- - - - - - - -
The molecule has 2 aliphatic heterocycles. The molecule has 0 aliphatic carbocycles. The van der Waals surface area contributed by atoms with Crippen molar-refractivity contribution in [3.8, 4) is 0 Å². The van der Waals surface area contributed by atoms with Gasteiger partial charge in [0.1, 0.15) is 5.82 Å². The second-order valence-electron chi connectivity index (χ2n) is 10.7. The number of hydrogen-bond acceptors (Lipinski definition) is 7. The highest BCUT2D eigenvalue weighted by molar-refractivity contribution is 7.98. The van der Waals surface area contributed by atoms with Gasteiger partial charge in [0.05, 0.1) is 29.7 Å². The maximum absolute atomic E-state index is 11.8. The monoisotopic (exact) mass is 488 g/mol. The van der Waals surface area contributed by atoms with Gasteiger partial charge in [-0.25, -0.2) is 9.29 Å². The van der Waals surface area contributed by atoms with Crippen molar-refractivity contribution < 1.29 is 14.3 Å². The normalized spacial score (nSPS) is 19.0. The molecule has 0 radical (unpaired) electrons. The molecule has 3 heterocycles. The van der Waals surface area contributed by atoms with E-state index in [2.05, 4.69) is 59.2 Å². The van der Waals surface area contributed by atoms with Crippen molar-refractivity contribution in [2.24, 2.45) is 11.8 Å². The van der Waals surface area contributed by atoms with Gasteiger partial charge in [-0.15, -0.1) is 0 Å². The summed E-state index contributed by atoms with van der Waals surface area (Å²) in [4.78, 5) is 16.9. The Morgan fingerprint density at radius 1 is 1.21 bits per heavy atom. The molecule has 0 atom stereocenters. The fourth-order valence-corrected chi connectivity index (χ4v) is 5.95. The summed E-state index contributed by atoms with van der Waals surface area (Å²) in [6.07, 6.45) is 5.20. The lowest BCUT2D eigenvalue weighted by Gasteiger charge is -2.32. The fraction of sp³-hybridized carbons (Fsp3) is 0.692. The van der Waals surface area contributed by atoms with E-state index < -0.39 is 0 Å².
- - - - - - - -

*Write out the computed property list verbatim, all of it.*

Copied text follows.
The molecule has 2 aliphatic heterocycles. The molecule has 0 aliphatic carbocycles. The van der Waals surface area contributed by atoms with Crippen molar-refractivity contribution in [3.8, 4) is 0 Å². The van der Waals surface area contributed by atoms with Gasteiger partial charge in [0.1, 0.15) is 5.82 Å². The second-order valence-electron chi connectivity index (χ2n) is 10.7. The number of hydrogen-bond acceptors (Lipinski definition) is 7. The highest BCUT2D eigenvalue weighted by molar-refractivity contribution is 7.98. The van der Waals surface area contributed by atoms with Gasteiger partial charge in [0.05, 0.1) is 29.7 Å². The maximum absolute atomic E-state index is 11.8. The monoisotopic (exact) mass is 488 g/mol. The van der Waals surface area contributed by atoms with Gasteiger partial charge in [-0.25, -0.2) is 9.29 Å². The van der Waals surface area contributed by atoms with Crippen molar-refractivity contribution < 1.29 is 14.3 Å². The normalized spacial score (nSPS) is 19.0. The molecule has 0 radical (unpaired) electrons. The molecule has 3 heterocycles. The van der Waals surface area contributed by atoms with E-state index in [2.05, 4.69) is 59.2 Å². The van der Waals surface area contributed by atoms with Crippen molar-refractivity contribution in [2.24, 2.45) is 11.8 Å². The van der Waals surface area contributed by atoms with Gasteiger partial charge in [-0.15, -0.1) is 0 Å². The summed E-state index contributed by atoms with van der Waals surface area (Å²) in [4.78, 5) is 16.9. The Morgan fingerprint density at radius 1 is 1.21 bits per heavy atom. The molecule has 0 atom stereocenters. The fourth-order valence-corrected chi connectivity index (χ4v) is 5.95. The summed E-state index contributed by atoms with van der Waals surface area (Å²) in [6.07, 6.45) is 5.20. The lowest BCUT2D eigenvalue weighted by Gasteiger charge is -2.32. The fraction of sp³-hybridized carbons (Fsp3) is 0.692. The van der Waals surface area contributed by atoms with E-state index < -0.39 is 0 Å².